However, what is perhaps most exciting about all this data is the ability to channel it towards strengthening AI algorithms. The predictive power of artificial intelligence can help farmers become more accurate and proactive in their planting and planning decisions.

Though there are myriad applications for precision agriculture technology, a particularly salient and relevant example is that of battling weed infestation.

Beating Weeds

According to the UN, the leading source of crop loss is weed infestation, which costs farmers worldwide $ 95 billion each year. These staggering losses come at a time where pressure on food security is forcing farmers to maximise yields and minimise waste.

Though these challenges are daunting, precision farming offers reason for optimism

By 2050, the global population is expected to increase by almost 40% to 9.7 billion. Meanwhile, the UN Food and Agriculture Organisation (FAO) estimates feeding these people will require growing 70% more food on just 5% more land.

Though these challenges are daunting, precision farming offers reason for optimism, especially when it comes to helping fight weed infestations.

Good time management and organisation

Planning an effective weed-control program starts with good time management and organisation. Smart, sophisticated tools for measurement and analysis enable farmers to become far more proactive in fortifying their crops against weeds. The ability to begin informed planning in the preseason can guide more strategic planting decisions, grant time to prepare interventions well in advance, and give farmers crucial insight into what type of problems to look for.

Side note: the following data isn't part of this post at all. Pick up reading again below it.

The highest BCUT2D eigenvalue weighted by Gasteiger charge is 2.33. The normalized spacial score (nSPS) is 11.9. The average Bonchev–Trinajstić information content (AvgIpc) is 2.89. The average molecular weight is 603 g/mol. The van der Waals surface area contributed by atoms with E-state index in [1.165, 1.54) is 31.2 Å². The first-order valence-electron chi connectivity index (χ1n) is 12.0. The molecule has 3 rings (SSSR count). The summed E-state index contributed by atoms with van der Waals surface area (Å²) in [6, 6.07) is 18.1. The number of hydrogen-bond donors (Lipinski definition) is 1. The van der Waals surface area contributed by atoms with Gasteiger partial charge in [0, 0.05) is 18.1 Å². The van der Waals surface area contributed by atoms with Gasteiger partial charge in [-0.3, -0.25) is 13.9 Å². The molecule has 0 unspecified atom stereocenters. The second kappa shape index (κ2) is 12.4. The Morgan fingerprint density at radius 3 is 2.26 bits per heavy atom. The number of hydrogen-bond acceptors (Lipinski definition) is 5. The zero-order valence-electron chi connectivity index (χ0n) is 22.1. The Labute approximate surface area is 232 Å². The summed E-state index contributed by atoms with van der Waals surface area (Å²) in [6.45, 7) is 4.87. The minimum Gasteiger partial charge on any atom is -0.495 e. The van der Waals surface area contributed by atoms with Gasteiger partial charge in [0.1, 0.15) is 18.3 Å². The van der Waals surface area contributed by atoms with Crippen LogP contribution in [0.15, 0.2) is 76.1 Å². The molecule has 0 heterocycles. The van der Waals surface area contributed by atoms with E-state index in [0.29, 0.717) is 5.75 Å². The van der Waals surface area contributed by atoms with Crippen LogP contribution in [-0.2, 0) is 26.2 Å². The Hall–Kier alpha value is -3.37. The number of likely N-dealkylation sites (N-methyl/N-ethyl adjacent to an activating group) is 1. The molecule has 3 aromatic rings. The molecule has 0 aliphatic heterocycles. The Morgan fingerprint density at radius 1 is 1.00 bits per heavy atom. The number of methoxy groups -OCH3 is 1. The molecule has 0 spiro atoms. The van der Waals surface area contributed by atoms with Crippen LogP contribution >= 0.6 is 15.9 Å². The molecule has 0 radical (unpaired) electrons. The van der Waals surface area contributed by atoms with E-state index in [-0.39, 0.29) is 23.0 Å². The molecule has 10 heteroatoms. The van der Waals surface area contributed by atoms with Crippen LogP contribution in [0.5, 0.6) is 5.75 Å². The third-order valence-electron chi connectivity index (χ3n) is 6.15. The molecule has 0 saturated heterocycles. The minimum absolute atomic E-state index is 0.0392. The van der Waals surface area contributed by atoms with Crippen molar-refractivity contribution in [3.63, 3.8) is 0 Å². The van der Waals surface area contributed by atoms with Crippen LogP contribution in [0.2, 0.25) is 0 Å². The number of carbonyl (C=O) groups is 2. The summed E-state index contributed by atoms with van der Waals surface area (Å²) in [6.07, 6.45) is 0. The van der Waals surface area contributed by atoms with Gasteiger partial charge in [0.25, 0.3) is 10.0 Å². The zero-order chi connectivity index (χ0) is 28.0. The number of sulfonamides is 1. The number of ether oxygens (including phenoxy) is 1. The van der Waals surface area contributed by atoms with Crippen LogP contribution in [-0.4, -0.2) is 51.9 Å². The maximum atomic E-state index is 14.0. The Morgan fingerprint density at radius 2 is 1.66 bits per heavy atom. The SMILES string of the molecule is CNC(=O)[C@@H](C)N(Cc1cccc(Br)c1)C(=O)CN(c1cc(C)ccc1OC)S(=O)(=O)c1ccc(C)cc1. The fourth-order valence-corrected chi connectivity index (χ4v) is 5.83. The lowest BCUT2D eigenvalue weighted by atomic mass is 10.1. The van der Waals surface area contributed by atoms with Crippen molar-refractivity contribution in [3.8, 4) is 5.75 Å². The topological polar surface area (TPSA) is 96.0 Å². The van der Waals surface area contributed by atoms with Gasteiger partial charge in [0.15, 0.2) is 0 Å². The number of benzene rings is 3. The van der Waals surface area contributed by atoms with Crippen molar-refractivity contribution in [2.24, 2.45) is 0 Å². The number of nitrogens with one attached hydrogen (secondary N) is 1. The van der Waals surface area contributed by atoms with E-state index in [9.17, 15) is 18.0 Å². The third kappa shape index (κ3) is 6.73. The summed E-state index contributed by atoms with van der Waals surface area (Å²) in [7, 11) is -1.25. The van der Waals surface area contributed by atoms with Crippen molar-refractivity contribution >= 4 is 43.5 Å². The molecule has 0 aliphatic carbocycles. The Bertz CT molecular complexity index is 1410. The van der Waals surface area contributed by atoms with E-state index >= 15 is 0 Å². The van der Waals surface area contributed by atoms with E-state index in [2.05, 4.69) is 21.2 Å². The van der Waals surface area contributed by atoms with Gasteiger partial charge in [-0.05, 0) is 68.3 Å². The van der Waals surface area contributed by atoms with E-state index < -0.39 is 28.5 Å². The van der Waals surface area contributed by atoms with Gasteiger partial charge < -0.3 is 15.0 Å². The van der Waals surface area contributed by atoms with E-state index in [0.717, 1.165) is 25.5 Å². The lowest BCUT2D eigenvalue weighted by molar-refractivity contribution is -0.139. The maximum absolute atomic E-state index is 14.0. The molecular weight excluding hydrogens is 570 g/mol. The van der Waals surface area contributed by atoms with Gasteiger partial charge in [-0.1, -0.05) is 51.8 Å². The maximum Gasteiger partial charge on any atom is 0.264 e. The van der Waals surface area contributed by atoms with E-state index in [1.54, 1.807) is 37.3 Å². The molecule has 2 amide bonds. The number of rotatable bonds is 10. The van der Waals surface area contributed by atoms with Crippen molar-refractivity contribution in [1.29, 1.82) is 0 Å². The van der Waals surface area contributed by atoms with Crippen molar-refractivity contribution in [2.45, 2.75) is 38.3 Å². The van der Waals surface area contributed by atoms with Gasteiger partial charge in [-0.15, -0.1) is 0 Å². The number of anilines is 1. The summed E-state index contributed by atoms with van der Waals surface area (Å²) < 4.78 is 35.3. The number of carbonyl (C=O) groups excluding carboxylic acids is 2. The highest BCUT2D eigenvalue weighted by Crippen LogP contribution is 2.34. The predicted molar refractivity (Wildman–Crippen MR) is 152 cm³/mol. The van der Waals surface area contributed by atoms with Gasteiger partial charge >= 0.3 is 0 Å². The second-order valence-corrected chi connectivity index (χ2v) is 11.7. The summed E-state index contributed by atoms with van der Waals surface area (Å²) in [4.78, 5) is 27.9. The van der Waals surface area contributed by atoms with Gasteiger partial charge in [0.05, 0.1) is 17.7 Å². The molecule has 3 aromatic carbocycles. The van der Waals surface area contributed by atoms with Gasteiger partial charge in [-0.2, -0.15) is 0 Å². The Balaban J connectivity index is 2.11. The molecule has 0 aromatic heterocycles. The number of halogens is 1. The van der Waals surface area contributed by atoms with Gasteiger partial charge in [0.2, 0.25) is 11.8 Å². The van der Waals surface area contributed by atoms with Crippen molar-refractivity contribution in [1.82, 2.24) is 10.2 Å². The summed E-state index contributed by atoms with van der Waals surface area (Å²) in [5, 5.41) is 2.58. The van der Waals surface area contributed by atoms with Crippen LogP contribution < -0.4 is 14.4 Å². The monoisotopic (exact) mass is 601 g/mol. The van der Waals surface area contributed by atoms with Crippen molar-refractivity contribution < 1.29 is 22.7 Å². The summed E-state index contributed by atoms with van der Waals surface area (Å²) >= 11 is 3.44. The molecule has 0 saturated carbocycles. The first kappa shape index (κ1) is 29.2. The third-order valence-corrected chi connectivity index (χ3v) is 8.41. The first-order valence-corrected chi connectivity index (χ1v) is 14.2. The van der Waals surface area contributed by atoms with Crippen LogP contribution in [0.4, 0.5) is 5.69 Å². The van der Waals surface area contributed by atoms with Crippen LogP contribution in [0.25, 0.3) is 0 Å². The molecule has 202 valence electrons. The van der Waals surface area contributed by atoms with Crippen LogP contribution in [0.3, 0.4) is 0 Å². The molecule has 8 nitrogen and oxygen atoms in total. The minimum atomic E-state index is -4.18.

Even more exciting is the fact that there are multiple innovative tools and techniques for fighting weeds already available today.

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Using data, farmers can divide fields into multiple sub-zones, each with their own unique planting and management needs. - Photo: Jan Willem van Vliet
Using data, farmers can divide fields into multiple sub-zones, each with their own unique planting and management needs. - Photo: Jan Willem van Vliet

Weed Identification Engine

Using technologies such as Taranis’ Weed Identification Engine which combines computer vision, satellite and drone imagery, and AI to tell farmers what kinds of weeds are attacking their crops and what their exact distribution in the field is. This enables farmers to fight back and choose the right herbicide in the precise quantity required before unnecessary damage is done.

The platform can also generate automated weed reports, build performance zones for accurate herbicide spraying, and provide automatic prescriptions to be applied per detection.

Precision agriculture is set to reshape the future of farming

With over 8,000 known weed species, the ability to automatically detect and intelligently address each one frees farmers up to focus on more important things. Indeed, this is the true promise of precision agriculture technologies as whole.

The hope is not that they will replace farmer judgement or intuition, but rather that they will serve to supplement and enhance farmers’ ability to make informed decisions.

Precision agriculture is set to reshape the future of farming – and while these transformations will apply all year-round, some of its biggest benefits will take fruit in the preseason.